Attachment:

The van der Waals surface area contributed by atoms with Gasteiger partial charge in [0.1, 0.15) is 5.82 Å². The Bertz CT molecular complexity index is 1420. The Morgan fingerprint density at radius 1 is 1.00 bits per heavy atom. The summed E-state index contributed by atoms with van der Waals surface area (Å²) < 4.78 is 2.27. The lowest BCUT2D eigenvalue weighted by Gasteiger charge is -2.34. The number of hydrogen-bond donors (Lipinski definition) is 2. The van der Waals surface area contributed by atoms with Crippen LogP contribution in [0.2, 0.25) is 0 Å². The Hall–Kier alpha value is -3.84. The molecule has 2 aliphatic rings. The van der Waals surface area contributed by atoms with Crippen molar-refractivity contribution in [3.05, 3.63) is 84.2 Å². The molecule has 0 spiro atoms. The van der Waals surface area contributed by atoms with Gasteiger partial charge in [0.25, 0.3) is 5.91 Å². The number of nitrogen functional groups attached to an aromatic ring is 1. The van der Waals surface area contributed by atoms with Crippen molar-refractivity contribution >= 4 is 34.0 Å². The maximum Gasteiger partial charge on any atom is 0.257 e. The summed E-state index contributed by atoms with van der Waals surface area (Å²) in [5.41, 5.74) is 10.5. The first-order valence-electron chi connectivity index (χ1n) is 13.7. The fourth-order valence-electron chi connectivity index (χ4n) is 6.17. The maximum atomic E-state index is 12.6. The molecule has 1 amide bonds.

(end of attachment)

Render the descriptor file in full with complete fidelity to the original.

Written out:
The van der Waals surface area contributed by atoms with Gasteiger partial charge in [0.1, 0.15) is 5.82 Å². The Bertz CT molecular complexity index is 1420. The Morgan fingerprint density at radius 1 is 1.00 bits per heavy atom. The summed E-state index contributed by atoms with van der Waals surface area (Å²) < 4.78 is 2.27. The lowest BCUT2D eigenvalue weighted by Gasteiger charge is -2.34. The number of hydrogen-bond donors (Lipinski definition) is 2. The van der Waals surface area contributed by atoms with Crippen LogP contribution in [0.2, 0.25) is 0 Å². The Hall–Kier alpha value is -3.84. The molecule has 2 aliphatic rings. The van der Waals surface area contributed by atoms with Crippen molar-refractivity contribution in [3.05, 3.63) is 84.2 Å². The molecule has 0 spiro atoms. The van der Waals surface area contributed by atoms with Gasteiger partial charge in [0.25, 0.3) is 5.91 Å². The number of nitrogen functional groups attached to an aromatic ring is 1. The van der Waals surface area contributed by atoms with Crippen molar-refractivity contribution >= 4 is 34.0 Å². The maximum Gasteiger partial charge on any atom is 0.257 e. The summed E-state index contributed by atoms with van der Waals surface area (Å²) in [5.41, 5.74) is 10.5. The first-order valence-electron chi connectivity index (χ1n) is 13.7. The fourth-order valence-electron chi connectivity index (χ4n) is 6.17. The maximum atomic E-state index is 12.6. The molecule has 1 amide bonds.